Worlds' Finest Annual #1

Story by
Art by
Marc Deering, Diogenes Neves
Colors by
Jason Wright
Letters by
Dezi Sienty
Cover by
DC Comics

The unfortunate thing about "Worlds' Finest Annual" #1 from Paul Levitz and Diogenes Neves is that the story is less of a celebratory Annual and more of an anthology-like collection of smaller adventures not worthy of individual issue status. The Annual is divided into three chapters, for no apparent reason other than to shift gears from Robin to Supergirl and over to them as a duo. This isn't their first team-up, nor is it an exceptionally historic meeting, but it does bring most of the primary players from Earth 2 into the same story.

While the monthly issues of "Worlds' Finest" focus on Huntress and Power Girl on the primary Earth of the post-New 52 DC Universe, this annual takes a look back into their collective past on their homeworld. Levitz spends more time describing the adventures of the heroines through dialog caption boxes than through the action and word balloons of "Worlds' Finest Annual" #1. The stories he provides readers are prescribed, as Robin begins to prove her capabilities to her father, Batman, while Supergirl learns how fragile life can be when you are virtually indestructible. On her path of discovery, she attempts to "practice flirting" and even spends a little time trying to fit in in the most cliched manner possible.

Despite the waterworks from Wonder Woman being more effusive than those of Knowshon Moreno for the National Anthem, the third chapter blends the two earlier, faulty pieces together and sends the young ladies off on a quest that leads to a fight with Fury. The duo also tussles with Wonder Woman, giving most of Earth 2's wonders a chance to cross paths. While the final seventeen pages are not enough to redeem this issue, they do a nice job with the plot of the quest for justice. The opening page of that final chapter is almost enough to eclipse the first two chapters of this comic book, if it only had a smidge more detail borrowed from each of the first installments.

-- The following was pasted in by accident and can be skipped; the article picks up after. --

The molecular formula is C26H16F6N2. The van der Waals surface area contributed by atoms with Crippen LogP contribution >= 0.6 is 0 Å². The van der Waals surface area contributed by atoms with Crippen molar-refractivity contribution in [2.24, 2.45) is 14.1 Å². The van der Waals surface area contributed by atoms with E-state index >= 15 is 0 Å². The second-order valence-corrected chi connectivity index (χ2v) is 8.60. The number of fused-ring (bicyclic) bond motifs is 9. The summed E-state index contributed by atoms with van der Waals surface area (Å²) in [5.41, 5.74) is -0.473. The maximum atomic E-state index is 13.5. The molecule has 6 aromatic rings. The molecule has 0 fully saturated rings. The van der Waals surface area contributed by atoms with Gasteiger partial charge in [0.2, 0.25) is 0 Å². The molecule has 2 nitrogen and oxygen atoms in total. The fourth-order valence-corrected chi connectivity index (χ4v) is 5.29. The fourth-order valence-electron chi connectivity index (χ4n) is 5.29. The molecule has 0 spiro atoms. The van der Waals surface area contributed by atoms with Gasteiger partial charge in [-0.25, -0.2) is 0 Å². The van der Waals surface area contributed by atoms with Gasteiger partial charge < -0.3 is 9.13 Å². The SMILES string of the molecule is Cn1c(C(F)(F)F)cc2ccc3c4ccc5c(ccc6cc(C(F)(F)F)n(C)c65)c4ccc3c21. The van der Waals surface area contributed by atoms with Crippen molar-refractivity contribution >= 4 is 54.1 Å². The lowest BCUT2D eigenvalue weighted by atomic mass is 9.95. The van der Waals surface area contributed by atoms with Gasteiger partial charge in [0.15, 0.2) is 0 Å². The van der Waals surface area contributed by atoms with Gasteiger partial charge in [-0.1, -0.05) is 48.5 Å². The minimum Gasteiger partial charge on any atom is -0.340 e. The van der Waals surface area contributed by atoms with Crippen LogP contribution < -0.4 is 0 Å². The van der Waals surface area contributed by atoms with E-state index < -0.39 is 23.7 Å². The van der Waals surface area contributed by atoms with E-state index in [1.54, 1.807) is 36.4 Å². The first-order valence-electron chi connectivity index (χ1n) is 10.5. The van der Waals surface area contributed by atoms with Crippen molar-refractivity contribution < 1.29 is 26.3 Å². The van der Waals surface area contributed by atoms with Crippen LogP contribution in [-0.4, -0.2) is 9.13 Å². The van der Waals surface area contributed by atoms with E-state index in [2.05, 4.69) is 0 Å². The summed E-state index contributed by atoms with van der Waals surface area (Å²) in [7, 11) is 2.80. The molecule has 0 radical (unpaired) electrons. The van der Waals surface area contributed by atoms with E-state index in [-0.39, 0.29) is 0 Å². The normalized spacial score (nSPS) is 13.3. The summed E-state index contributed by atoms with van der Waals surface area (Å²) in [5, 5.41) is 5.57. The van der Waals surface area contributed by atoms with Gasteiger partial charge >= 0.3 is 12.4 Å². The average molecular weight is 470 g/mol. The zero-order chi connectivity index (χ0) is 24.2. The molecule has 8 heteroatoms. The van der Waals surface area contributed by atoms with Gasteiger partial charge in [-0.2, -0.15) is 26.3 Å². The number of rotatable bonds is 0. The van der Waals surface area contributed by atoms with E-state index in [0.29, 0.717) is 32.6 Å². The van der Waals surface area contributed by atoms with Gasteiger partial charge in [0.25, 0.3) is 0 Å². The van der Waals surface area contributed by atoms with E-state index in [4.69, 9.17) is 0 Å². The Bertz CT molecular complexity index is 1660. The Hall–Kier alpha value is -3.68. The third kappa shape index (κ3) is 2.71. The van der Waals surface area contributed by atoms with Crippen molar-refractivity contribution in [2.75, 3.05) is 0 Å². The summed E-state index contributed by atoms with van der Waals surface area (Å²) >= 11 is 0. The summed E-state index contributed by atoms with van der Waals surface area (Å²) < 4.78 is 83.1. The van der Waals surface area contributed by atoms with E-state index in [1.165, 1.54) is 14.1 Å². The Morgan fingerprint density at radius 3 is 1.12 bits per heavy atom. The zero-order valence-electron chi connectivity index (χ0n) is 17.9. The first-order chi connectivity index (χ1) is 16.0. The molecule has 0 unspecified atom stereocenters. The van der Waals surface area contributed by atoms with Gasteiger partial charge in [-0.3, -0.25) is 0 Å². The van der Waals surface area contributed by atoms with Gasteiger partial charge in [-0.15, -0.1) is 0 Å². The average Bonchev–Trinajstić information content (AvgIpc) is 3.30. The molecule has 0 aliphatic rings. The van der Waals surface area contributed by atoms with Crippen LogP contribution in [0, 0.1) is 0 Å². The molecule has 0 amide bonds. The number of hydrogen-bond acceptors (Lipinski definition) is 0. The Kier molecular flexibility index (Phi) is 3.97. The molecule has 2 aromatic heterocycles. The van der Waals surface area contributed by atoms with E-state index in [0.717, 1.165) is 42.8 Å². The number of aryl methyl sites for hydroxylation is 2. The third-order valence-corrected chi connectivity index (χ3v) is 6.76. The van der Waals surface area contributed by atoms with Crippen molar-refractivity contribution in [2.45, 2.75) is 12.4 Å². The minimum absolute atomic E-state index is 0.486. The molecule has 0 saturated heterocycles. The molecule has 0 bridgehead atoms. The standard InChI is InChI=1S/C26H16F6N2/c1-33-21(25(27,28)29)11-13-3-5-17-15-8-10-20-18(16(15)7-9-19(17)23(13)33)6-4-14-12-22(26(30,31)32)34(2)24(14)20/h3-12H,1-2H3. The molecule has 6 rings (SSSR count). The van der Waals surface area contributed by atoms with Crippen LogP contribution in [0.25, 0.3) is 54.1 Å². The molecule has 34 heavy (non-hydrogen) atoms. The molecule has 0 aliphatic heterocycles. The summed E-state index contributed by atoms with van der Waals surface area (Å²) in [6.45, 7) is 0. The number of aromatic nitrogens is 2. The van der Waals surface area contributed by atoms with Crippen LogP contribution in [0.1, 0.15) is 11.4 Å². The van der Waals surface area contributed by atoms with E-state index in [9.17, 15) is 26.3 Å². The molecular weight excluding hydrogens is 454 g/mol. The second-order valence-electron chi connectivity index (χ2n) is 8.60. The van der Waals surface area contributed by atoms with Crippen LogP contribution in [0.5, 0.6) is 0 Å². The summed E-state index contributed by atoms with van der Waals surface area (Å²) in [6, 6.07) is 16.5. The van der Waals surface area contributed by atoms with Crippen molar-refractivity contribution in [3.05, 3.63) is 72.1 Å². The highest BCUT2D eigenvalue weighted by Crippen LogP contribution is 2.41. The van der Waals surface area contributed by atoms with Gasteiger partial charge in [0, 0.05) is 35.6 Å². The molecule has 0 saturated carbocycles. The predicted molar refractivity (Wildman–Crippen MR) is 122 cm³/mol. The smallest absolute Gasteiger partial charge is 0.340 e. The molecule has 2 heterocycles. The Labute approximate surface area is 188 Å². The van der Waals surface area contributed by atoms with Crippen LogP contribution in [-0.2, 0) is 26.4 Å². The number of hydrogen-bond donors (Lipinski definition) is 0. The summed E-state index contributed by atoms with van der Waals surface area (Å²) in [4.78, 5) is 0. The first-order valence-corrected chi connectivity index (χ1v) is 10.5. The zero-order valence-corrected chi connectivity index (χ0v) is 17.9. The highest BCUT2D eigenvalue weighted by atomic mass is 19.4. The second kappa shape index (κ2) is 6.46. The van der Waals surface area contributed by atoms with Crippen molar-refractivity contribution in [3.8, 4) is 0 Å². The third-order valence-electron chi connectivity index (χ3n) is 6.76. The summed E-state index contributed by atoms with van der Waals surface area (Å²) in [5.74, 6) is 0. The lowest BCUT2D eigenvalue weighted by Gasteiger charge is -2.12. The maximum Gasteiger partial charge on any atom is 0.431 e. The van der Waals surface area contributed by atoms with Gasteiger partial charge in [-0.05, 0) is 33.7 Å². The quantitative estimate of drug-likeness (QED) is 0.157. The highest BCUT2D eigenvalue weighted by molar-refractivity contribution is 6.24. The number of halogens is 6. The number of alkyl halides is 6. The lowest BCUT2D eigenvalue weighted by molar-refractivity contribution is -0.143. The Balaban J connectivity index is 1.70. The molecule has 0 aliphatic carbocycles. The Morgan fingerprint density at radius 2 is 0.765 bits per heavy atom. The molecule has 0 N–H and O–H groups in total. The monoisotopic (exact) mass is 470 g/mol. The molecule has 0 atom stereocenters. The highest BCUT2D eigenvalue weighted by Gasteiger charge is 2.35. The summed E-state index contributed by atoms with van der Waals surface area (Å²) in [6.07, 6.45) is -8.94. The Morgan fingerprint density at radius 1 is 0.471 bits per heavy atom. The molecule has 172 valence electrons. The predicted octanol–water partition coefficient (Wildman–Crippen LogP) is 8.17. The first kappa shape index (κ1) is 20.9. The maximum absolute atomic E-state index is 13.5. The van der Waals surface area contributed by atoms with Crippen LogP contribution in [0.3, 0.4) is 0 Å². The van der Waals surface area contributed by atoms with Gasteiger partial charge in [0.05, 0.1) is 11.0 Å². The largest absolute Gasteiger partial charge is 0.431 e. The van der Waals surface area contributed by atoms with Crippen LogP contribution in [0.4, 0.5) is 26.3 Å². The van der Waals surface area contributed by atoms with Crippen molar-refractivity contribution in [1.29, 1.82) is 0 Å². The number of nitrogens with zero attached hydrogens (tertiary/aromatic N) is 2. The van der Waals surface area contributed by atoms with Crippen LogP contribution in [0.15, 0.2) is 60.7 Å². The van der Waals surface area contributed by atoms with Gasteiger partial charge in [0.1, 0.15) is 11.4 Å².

Diogenes Neves submits a journeyman's work here, but nothing on the pages of "Worlds' Finest Annual" #1 is exceptionally spectacular. There are certain panels that could be bigger, bolder or more bombastic, but the condensed space of the third chapter marginalizes this issue's ability to impress readers. That said, the first two chapters are lackluster, proving the fashion sense on yesterday's Earth 2 is almost as bad as every horrible design from the 1980s of our own planet. Neves has the ability to tell a great story, but this falls well short of being great.

"Worlds' Finest Annual" #1 is anything but the world's finest. It struggles to achieve middling, but at least brings strong story potential. It appears as though DC has been attempting to weave "Worlds' Finest" back together with "Earth 2," and this annual makes a strong move in that direction, only to trip over itself. Nothing presented here gives me any indication that the contributions of "Worlds' Finest Annual" #1 should in any way, shape or form impact the destiny of "Earth 2." Let Power Girl and Huntress continue to fight the good fight on the main Earth, but let Earth 2 continue to expand its own backstory.

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